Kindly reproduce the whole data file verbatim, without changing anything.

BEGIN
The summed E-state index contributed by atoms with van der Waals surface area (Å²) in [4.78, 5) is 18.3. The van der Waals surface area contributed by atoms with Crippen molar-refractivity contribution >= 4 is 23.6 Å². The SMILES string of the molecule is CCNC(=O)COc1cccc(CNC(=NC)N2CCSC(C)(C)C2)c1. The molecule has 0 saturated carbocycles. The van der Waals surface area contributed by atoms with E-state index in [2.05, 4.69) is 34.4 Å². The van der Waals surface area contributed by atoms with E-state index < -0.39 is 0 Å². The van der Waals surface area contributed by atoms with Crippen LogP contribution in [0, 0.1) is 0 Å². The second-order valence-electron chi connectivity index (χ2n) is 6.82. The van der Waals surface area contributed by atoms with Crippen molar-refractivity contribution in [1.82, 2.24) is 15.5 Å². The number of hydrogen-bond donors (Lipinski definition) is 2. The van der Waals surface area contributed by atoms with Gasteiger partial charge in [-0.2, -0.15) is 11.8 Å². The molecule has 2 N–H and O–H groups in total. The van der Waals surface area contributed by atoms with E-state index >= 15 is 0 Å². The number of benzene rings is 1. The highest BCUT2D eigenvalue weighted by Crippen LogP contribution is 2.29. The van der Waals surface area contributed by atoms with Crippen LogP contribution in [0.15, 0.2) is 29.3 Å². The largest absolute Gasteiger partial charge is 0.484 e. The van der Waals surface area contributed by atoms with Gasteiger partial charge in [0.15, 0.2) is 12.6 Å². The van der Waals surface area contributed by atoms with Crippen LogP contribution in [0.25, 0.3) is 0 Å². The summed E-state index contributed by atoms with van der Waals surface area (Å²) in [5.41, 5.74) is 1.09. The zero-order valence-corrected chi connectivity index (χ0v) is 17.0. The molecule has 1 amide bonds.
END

The summed E-state index contributed by atoms with van der Waals surface area (Å²) in [4.78, 5) is 18.3. The van der Waals surface area contributed by atoms with Crippen molar-refractivity contribution >= 4 is 23.6 Å². The SMILES string of the molecule is CCNC(=O)COc1cccc(CNC(=NC)N2CCSC(C)(C)C2)c1. The molecule has 0 saturated carbocycles. The van der Waals surface area contributed by atoms with E-state index in [2.05, 4.69) is 34.4 Å². The van der Waals surface area contributed by atoms with E-state index < -0.39 is 0 Å². The van der Waals surface area contributed by atoms with Crippen LogP contribution in [0, 0.1) is 0 Å². The second-order valence-electron chi connectivity index (χ2n) is 6.82. The van der Waals surface area contributed by atoms with Crippen molar-refractivity contribution in [1.82, 2.24) is 15.5 Å². The number of hydrogen-bond donors (Lipinski definition) is 2. The van der Waals surface area contributed by atoms with Gasteiger partial charge in [-0.2, -0.15) is 11.8 Å². The molecule has 2 N–H and O–H groups in total. The van der Waals surface area contributed by atoms with E-state index >= 15 is 0 Å². The number of benzene rings is 1. The highest BCUT2D eigenvalue weighted by Crippen LogP contribution is 2.29. The van der Waals surface area contributed by atoms with Crippen LogP contribution in [0.15, 0.2) is 29.3 Å². The largest absolute Gasteiger partial charge is 0.484 e. The van der Waals surface area contributed by atoms with Gasteiger partial charge in [0.15, 0.2) is 12.6 Å². The van der Waals surface area contributed by atoms with Crippen LogP contribution in [0.25, 0.3) is 0 Å². The summed E-state index contributed by atoms with van der Waals surface area (Å²) in [5.41, 5.74) is 1.09. The zero-order valence-corrected chi connectivity index (χ0v) is 17.0. The molecule has 1 amide bonds.